In some instances, sufficient reductions in radiation efficiency of low frequency modes may be obtained by providing metalwood heads with constraining members alone. Typically, in such instances a metalwood head 600, as shown in FIG. 15, may have a maximum sole length ls greater than about 3.5 inches, measured with the club head in an address position. As ls is increased beyond 3.5 inches, modes may be present on a sole 604 or a crown 608 which detract from the overall acoustic performance of head 600. The introduction of a constraining member 610 (shown in FIGS. 15(a) and(b)) having a sole contact length lsc may effectively modify modes generating poor acoustic signals, for example by increasing their frequency, reducing their amplitude of oscillation, and by limiting the unconstrained surface area of sole 604 and/or crown 608. Maintaining the forward portion of metalwood head 600 free of constraining members allows the front structure of the head to deform freely, which benefits the energy transfer from head 600 to a ball (not shown) during impact, and allows favorable modes to dominate the acoustic signal. FIG. 15(a) shows a cross section of head 600 revealing a constraining member 610 that constrains crown 608 and sole 604 to skirt 606. FIG. 15(b) shows constraining member 610 configured to constrain crown 606 and sole 604 alone. It should be appreciated that, as in previous examples, constraining member 610 may be used to constrain either of sole 604 or crown 608 to skirt 606 alone (not shown). As with all other constraining members discussed herein, constraining member 610 may contain a cut-out (not shown).

Generally, an improved acoustic response may be achieved by limiting lsc to no more than 40% of ls and more preferably to between 10-40% of ls. In another aspect of the invention, it may be preferable to limit lsc to no more than 35% of ls. Furthermore, constraining member 610 may provide improvements to the acoustic response of head 600 when the ls value is greater than or equal to about 3.75 inches.

Further techniques which may be used to modify or enhance the structural response of a hollow metalwood head that has poor acoustic performance include localized thickening of a portion of the head in a region of high modal stress. The region of high modal stress to be thickened should be in the area occupied by the mode or modes which are affecting the acoustic performance of the head. Modal stress refers to the relative stress caused in a given portion of the head by modal oscillations. The greater the amplitude of oscillation, the higher the modal stress. Generally, the maximum stress induced by the low frequency modes may not be so high as to require thickening of the affected portion for structural reasons. In most cases, the actual stress values attributed to the displacement of the mode may be a small fraction of the failure strength of materials commonly used to produce hollow metalwood clubs, such as steel alloys, titanium alloys, composites, aluminum alloys, plastics, and the like. However, it was found that by thickening the head portion in the highest modal stress area of a particular mode, the modal frequency could be improved, or increased, about 100 to about 350 Hz in general, and in some cases even more. Additionally, the mode's amplitude was decreased and the overall radiation efficiency of the mode also reduced. Thus, thickening of high modal stress areas of portions containing low frequency modes which detract from the acoustic performance of any of the aforementioned heads may effectively be used to improve overall acoustic quality of said heads. Typical thickness increases that will prove effective may generally be about 20% to about 100% of the portion thickness, depending on the material being used and the modal stress values.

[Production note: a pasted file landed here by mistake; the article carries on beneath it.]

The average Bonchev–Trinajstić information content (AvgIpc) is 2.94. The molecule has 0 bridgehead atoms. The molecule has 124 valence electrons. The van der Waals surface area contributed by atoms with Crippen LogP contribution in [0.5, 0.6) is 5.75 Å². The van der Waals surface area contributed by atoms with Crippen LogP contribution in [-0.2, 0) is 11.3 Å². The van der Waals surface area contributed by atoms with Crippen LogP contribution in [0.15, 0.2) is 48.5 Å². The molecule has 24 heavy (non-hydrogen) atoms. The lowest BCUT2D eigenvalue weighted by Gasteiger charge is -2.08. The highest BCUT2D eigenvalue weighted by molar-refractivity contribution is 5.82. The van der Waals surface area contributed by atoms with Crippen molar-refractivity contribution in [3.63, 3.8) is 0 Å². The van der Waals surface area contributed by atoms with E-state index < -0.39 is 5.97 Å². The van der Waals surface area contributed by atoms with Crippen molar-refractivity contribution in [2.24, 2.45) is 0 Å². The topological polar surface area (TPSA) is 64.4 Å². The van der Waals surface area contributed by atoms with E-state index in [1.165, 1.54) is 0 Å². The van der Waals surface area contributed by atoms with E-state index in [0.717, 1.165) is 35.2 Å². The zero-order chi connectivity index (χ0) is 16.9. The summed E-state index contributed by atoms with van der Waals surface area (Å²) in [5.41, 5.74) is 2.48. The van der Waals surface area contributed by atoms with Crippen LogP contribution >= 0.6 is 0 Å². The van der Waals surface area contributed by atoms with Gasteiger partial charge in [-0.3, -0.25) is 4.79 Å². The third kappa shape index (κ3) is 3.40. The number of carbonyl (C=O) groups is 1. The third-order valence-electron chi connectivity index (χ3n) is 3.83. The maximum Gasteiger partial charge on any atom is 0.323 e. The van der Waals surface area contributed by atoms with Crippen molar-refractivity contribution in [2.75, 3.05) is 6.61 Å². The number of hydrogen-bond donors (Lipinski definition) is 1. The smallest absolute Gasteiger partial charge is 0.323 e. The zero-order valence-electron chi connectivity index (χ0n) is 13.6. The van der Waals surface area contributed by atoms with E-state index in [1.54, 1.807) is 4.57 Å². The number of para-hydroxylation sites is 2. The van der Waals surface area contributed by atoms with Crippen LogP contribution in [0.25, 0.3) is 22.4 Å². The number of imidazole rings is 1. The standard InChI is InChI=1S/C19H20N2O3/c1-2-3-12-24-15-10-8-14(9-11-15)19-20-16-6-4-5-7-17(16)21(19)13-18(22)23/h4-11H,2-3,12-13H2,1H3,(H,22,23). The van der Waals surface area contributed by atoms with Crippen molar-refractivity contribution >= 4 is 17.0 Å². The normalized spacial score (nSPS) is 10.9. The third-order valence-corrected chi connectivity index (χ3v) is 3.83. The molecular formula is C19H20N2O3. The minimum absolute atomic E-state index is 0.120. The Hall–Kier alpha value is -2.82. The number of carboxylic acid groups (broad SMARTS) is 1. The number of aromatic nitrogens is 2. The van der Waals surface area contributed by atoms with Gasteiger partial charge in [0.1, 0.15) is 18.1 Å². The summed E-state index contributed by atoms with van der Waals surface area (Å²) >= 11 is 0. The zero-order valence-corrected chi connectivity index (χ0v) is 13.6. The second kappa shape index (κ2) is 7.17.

Similarly, when a low frequency mode which detracts from a given hollow metalwood head's acoustic performance is present proximate the junction of two or more portions of that head, a constraining member may be used to tie the portions together. This may be effective when the constraining member is allowed to pass through the region of highest modal stress, thereby effectively reducing the amplitude of oscillation of the mode, increasing the mode's frequency, and generally reducing the mode's radiation efficiency.

It should be appreciated that the structural response modifying elements disclosed herein may be formed integrally along with the various portions of a particular head, for example by casting, or may be manufactured separately and affixed within the head, for example by welding, adhesive bonding, mechanical fastening or any suitable joining technique. When manufactured separately from the head, it may be beneficial to use materials that provide weight and/or cost savings for their construction. As examples, plastics, fiber reinforced plastics, or low density metals such as aluminum and magnesium alloys may be used to form the elements.

The above-described embodiments of the club head are given only as examples. Therefore, the scope of the invention should be determined not by the illustrations given, but by the appended claims and their equivalents.